Jessica Cejnar Andrews / Friday, Dec. 29, 2023 @ 3:06 p.m.

Del Norte Supervisors Renew Contract With Shasta To House Juvenile Offenders Despite Language Concerns From Former County Counsel

Image courtesy of the Del Norte County Probation Department

Supervisors renewed an agreement with Shasta County to house juvenile offenders from Del Norte over their now-former county counsel’s concerns about the lack of joint powers language in the contract.

Chief Probation Officer Lonnie Reyman brought the matter to the Board at a special meeting Friday, submitting a timeline of his attempts to work with former county counsel Joel Campbell-Blair.

Though Del Norte’s contract with Humboldt County to serve as its primary juvenile detention facility does include joint powers language, Reyman said he felt similar language in the agreement with Shasta was unnecessary. He said he was able to work with Assistant County Counsel Jacqueline Roberts to come up with a compromise that’s in line with the state’s Welfare and Institutions Code.

“Why was it argued that we needed joint powers in this? I think because it makes everybody feel more comfortable,” Reyman told the Wild Rivers Outpost. “[This] is not a legal opinion, I think because it makes everybody feel more comfortable rather than being what’s really required or, practically speaking, used in the rest of the state.”

In his staff report, the chief probation officer accused Campbell-Blair of a lack of engagement that led to an obstruction of a “needed and necessary contract.”

The Board voted 3-1-1 in favor of the renewed agreement with Shasta County minutes after accepting Campbell-Blair’s resignation and appointing Roberts as interim county counsel.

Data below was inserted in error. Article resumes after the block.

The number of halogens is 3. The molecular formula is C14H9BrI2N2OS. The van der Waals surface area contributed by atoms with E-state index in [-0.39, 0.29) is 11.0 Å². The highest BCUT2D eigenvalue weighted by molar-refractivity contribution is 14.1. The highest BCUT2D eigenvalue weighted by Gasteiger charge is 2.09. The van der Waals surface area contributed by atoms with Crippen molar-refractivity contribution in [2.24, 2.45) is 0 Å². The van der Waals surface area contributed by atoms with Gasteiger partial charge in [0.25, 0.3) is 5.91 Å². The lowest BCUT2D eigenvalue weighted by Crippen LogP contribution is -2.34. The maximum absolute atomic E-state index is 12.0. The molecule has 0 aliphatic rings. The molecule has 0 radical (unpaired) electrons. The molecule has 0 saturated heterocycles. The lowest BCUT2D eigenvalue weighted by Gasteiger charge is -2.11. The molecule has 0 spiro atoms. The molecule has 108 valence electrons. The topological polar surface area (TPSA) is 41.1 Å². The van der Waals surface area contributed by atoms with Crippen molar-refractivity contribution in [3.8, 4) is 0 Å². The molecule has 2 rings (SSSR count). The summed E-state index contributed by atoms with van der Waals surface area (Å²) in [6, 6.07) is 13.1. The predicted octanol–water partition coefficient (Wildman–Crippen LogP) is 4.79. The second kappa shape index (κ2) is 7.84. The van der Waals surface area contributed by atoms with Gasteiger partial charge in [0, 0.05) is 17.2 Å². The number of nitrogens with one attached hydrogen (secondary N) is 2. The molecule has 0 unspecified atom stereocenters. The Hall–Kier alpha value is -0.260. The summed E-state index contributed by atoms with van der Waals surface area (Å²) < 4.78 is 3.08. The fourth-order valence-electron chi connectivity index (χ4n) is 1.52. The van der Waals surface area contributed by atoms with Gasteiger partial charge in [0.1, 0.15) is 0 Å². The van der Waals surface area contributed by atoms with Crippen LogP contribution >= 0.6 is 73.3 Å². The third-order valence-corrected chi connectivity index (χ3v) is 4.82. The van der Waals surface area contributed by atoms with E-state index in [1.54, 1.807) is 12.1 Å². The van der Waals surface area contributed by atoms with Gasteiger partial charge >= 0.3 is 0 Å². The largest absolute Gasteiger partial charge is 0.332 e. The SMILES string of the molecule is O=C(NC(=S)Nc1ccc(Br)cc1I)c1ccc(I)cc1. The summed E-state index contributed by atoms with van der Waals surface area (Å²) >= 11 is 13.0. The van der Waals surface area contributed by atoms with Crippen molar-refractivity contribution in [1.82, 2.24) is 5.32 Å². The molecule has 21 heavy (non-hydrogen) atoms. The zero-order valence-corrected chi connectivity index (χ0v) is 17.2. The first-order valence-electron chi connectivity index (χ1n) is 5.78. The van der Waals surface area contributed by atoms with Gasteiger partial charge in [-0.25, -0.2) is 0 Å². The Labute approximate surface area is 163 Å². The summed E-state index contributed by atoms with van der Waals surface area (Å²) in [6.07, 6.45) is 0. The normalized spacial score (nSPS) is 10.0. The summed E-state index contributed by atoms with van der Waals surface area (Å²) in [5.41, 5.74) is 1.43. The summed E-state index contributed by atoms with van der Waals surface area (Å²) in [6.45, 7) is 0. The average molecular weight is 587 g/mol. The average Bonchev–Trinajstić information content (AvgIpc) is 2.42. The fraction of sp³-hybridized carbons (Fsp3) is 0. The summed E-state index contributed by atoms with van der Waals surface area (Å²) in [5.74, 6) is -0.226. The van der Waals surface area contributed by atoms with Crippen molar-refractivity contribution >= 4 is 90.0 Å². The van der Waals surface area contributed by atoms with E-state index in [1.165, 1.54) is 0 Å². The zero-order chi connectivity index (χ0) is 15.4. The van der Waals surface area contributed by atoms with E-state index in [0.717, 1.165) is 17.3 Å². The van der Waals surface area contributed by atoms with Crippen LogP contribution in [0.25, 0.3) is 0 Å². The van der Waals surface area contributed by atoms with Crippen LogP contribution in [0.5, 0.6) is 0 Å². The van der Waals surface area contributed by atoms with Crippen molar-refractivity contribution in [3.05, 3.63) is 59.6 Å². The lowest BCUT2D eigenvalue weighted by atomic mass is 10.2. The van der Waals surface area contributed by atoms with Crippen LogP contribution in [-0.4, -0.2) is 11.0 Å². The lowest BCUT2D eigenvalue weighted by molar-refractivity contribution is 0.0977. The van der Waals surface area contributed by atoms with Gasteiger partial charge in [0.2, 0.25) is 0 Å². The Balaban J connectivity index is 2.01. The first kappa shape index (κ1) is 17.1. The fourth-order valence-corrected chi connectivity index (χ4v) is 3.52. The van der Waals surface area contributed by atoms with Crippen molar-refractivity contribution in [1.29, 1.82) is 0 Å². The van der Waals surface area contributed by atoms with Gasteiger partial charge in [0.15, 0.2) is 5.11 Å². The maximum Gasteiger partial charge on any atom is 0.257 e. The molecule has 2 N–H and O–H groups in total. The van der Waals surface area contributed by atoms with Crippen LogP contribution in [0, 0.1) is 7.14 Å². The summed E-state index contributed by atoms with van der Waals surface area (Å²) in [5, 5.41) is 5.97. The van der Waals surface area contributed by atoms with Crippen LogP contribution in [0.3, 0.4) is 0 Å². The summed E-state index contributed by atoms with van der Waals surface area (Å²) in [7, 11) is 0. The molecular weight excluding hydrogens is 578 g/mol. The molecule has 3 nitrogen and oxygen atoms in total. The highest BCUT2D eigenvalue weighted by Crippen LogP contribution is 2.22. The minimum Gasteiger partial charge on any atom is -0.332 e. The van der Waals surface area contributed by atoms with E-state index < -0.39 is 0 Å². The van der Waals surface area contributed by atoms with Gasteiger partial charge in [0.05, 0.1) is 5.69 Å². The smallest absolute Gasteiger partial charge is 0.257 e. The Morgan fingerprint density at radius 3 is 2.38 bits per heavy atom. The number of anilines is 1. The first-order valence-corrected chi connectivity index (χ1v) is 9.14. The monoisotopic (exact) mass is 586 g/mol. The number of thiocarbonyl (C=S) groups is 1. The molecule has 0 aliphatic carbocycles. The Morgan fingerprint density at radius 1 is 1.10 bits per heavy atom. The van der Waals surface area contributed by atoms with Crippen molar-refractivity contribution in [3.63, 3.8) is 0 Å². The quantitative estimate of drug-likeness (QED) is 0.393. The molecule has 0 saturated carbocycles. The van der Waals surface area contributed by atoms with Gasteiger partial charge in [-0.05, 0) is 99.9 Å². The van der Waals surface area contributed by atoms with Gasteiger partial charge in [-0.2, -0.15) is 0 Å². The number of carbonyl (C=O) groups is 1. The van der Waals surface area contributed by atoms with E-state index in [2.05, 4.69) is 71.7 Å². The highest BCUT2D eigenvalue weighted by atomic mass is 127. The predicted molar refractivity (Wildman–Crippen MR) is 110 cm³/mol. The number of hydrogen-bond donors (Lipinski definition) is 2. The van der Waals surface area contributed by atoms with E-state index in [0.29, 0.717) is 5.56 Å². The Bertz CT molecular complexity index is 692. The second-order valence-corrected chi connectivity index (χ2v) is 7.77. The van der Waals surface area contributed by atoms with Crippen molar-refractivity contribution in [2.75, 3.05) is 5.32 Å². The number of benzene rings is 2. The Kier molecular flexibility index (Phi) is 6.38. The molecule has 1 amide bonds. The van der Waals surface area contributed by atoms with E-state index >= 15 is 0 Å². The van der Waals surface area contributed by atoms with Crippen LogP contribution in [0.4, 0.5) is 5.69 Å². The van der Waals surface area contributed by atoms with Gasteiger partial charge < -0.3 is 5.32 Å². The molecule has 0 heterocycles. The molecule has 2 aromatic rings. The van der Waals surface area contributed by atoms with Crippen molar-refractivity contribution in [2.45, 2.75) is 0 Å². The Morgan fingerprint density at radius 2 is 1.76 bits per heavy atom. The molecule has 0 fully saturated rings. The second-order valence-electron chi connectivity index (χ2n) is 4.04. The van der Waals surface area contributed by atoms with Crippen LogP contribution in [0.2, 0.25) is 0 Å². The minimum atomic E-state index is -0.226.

District 2 Supervisor Valerie Starkey dissented. District 3 Supervisor Chris Howard was absent.

The Board’s decision comes about three months after it eliminated the juvenile hall division from Del Norte County Probation in September. The county declared the detention facility unoccupied nearly a year after Reyman in October 2022 recommended closing the facility, stating he wasn’t able to meet state staffing requirements.

On Friday, Reyman said juvenile offenders from Del Norte had been housed in Shasta County when the local facility began operating as a special purpose juvenile hall at the beginning of 2023. However, Humboldt County became the primary custodial institution after it entered into a contract with Del Norte in late January or early February.

Shasta County continues to serve as a “redundant location” when Humboldt has to decline to house a youth due to capacity issues, Reyman said. Under Welfare and Institutions Code 872, youth can be detained in another county when a juvenile hall “becomes unfit or unsafe for the detention of minors,” which, Reyman said, would be the case if Humboldt County declined a booking.

Del Norte’s contract with Shasta was set to expire on Dec. 21.

According to the chief probation officer, during the process of closing Del Norte’s juvenile detention facility, he has had several discussions with Campbell-Blair about his concerns regarding how contracts for housing youth are structured.

“Fundamental to his concerns, as best as I can represent it, is that it is his opinion that any custody contract is required to include and operate under joint powers language,” Reyman writes in his staff report. “My experience and conversations with numerous other chiefs and counties indicate that this is a unique interpretation of the requirements for counties to contract for juvenile detention.”

Though that joint powers language was written into the contract Del Norte has with Humboldt County, Reyman said it’s not a common practice in most counties. Even those that have never had a juvenile detention facility and have had to contract for those services never had that language written into those agreements, he said.

Yuba, Sutter and Colusa, which operate a regional juvenile hall, also have joint powers language written into their contracts, Reyman said.